A few years ago, I started to take an interest in what is now one of my favorite video game subgenres: metroidvania-style platformers. I love how they systematize exploration, how they evolve mechanically through powerups, and how they frequently offer small aesthetic and mechanical iterations on the core formula.

But Vision: Soft Reset has one of my all-time favorite mechanical twists. It takes ideas ideas inspired by the speedrunning community and folds them into itself. It builds mechanics around techniques like route planning and movement optimization directly into the core game loop. It’s an approach that both extends the design sensibilities of the Metroidvania formula and imparts it with something fresh. Vision: Soft Reset is definitely the most niche game on my list, but it’s one of the most memorable games I played this year.

To be clear, it’s certainly rough around the edges compared to its more polished contemporaries. The controls can feel a bit floaty, and there are some disorienting spikes in platforming difficulty. The art and music serve their purpose, but they’re mostly unremarkable. The story sets up some interesting mysteries, but has pretty inconsistent dialogue and characterization. This is all to say: it can cause some friction at times, but in my experience, it’s a game that plays well enough to justify its ideas.

In fiction, the events of the game take place in just a 20-minute window. Each time you save at a checkpoint, it creates a node on your timeline. When a node is added, it can be returned to at any point, rolling back the clock to that moment. This allows micro-speedruns between checkpoints in order to trim minutes or seconds off of the clock, giving more time for exploration.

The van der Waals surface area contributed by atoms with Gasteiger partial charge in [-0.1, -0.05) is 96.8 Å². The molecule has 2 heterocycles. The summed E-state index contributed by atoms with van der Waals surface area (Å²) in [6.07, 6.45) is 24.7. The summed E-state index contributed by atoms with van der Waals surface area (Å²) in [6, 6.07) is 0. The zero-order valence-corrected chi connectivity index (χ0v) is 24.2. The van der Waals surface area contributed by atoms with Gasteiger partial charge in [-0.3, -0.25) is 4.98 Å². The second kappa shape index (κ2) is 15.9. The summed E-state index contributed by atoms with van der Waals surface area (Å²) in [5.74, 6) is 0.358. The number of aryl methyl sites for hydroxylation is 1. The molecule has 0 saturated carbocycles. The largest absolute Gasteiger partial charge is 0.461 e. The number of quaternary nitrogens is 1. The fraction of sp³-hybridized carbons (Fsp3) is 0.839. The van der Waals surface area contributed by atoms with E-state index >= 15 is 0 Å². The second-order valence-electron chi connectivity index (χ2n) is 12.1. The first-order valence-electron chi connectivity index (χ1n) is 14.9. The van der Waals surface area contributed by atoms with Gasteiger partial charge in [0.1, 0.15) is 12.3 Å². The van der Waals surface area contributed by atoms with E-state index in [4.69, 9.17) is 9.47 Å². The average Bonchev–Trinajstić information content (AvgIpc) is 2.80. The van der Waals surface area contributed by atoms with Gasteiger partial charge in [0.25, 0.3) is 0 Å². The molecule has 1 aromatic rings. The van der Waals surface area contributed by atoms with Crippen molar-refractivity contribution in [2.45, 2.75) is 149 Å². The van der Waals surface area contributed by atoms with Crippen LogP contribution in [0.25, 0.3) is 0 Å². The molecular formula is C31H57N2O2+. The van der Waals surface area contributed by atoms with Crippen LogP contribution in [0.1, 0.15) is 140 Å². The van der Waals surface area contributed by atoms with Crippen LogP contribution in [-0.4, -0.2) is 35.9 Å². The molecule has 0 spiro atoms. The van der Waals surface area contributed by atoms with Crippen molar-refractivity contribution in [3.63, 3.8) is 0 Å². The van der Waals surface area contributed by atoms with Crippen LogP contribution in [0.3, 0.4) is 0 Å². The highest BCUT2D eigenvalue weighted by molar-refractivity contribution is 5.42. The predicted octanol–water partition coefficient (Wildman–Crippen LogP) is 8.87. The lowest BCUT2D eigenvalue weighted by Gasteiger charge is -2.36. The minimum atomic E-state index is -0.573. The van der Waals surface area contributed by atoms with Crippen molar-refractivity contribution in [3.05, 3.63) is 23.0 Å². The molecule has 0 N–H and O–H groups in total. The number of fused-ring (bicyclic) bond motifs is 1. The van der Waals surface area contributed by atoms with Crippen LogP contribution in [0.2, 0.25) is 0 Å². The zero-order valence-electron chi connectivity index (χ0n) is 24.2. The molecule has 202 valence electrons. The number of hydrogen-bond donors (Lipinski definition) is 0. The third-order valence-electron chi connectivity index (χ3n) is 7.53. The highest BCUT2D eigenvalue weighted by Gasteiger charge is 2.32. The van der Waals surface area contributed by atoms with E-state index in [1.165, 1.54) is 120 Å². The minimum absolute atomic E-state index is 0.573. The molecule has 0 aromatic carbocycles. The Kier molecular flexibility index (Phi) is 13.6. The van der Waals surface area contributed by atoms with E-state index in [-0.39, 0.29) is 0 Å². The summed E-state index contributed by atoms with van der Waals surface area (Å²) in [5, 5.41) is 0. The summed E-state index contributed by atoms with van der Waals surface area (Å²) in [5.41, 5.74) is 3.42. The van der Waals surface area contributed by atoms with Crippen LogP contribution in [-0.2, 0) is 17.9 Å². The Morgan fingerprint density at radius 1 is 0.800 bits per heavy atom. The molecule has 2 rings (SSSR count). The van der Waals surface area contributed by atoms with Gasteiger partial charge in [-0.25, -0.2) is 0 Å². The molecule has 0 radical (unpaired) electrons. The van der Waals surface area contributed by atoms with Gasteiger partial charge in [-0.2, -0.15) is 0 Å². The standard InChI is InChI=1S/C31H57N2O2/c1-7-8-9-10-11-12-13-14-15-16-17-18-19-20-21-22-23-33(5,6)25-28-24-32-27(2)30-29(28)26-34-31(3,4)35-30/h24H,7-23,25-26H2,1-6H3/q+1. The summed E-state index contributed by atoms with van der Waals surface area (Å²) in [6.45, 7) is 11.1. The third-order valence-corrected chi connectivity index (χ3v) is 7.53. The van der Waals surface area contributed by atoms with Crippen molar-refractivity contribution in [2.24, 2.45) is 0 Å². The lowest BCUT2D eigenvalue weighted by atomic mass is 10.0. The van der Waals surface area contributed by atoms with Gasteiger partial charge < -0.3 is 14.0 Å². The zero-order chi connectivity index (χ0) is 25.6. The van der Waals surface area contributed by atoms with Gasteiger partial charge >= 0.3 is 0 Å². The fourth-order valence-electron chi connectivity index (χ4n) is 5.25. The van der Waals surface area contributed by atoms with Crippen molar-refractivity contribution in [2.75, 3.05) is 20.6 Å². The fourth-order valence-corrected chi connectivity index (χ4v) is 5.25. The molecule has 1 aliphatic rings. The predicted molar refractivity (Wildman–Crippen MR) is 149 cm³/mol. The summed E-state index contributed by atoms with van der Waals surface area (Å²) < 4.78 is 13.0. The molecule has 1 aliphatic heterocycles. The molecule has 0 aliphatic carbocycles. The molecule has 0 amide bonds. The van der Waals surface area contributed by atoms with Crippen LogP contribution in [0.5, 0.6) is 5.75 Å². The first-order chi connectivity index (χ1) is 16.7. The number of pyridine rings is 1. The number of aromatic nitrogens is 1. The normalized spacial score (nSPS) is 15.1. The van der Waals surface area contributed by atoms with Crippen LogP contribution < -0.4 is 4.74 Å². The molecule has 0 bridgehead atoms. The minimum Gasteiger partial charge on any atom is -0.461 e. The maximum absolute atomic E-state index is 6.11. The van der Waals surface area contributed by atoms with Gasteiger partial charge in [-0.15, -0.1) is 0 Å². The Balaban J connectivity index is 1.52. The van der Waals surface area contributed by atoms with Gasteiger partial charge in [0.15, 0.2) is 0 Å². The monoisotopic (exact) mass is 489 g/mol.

As the game progresses, you’ll find powerups in the form of decryption keys that unlock already-present abilities in your suit; essentially, a narrative contrivance that allows you to take those upgrades back in time with you. However, physical upgrades like health pickups, are only available for the timeline in which they’re picked up. This gives incentive, even when trying to speed up a section of your timeline, to branch out for upgrades that may be nearby. Additionally, certain places in the world will only be accessible before a certain point in the countdown. A couple of interactions will even change things about the world, changing the routing options in the timelines in which they occur.

The game folds these ideas into its narrative and moment-to-moment combat as well; you’ll play as Oracle, a character who does not remember their past but has the ability to see various futures. This is how you can see enemies telegraphing their attack patterns and how the story explains your time-bending checkpoint jumps.

Speedrunning, as cool as it is, is an enormous and daunting commitment (one that I personally will never find room in my life for, even though I’ve had interest). It’s extremely cool to see a game that takes speedrunning techniques and threads them through the game itself in a way that’s forgiving enough to be opaque. You may not even realize you’re using speedrunning approaches! Not only that, but it wraps it all up in an absolutely brilliant timeline view that summarizes meta-playthrough information in one screen.

Despite its rough edges, Vision: Soft Reset was full of fun surprises and was a genuine delight to play. It’s also gone woefully overlooked! If you love this style of game, this game is too memorable and novel to pass up.